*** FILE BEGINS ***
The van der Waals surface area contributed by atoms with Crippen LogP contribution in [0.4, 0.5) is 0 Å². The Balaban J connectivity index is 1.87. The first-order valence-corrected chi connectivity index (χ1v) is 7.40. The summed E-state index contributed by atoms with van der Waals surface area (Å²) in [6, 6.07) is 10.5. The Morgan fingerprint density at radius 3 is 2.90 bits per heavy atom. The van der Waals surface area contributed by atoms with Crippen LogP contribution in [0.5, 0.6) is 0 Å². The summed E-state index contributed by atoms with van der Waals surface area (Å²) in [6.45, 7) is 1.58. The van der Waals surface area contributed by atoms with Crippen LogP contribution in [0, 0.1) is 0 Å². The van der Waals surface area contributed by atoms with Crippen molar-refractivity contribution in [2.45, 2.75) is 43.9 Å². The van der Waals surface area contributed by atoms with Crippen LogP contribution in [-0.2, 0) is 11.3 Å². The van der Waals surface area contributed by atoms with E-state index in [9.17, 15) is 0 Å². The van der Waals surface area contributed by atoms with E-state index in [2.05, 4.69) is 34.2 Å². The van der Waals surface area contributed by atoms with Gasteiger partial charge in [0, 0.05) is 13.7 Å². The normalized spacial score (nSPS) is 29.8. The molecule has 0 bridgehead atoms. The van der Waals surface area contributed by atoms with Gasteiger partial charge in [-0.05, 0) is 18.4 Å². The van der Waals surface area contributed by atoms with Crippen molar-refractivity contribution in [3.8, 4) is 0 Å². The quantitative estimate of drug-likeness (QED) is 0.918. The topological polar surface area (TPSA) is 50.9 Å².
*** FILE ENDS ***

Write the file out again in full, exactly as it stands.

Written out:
The van der Waals surface area contributed by atoms with Crippen LogP contribution in [0.4, 0.5) is 0 Å². The Balaban J connectivity index is 1.87. The first-order valence-corrected chi connectivity index (χ1v) is 7.40. The summed E-state index contributed by atoms with van der Waals surface area (Å²) in [6, 6.07) is 10.5. The Morgan fingerprint density at radius 3 is 2.90 bits per heavy atom. The van der Waals surface area contributed by atoms with Crippen LogP contribution in [0.5, 0.6) is 0 Å². The summed E-state index contributed by atoms with van der Waals surface area (Å²) in [6.45, 7) is 1.58. The van der Waals surface area contributed by atoms with Crippen LogP contribution in [0, 0.1) is 0 Å². The van der Waals surface area contributed by atoms with Crippen molar-refractivity contribution in [2.45, 2.75) is 43.9 Å². The van der Waals surface area contributed by atoms with Crippen LogP contribution in [-0.2, 0) is 11.3 Å². The van der Waals surface area contributed by atoms with E-state index in [9.17, 15) is 0 Å². The van der Waals surface area contributed by atoms with E-state index in [2.05, 4.69) is 34.2 Å². The van der Waals surface area contributed by atoms with Gasteiger partial charge in [0, 0.05) is 13.7 Å². The normalized spacial score (nSPS) is 29.8. The molecule has 0 bridgehead atoms. The van der Waals surface area contributed by atoms with Gasteiger partial charge in [-0.05, 0) is 18.4 Å². The van der Waals surface area contributed by atoms with Crippen molar-refractivity contribution in [3.8, 4) is 0 Å². The quantitative estimate of drug-likeness (QED) is 0.918. The topological polar surface area (TPSA) is 50.9 Å².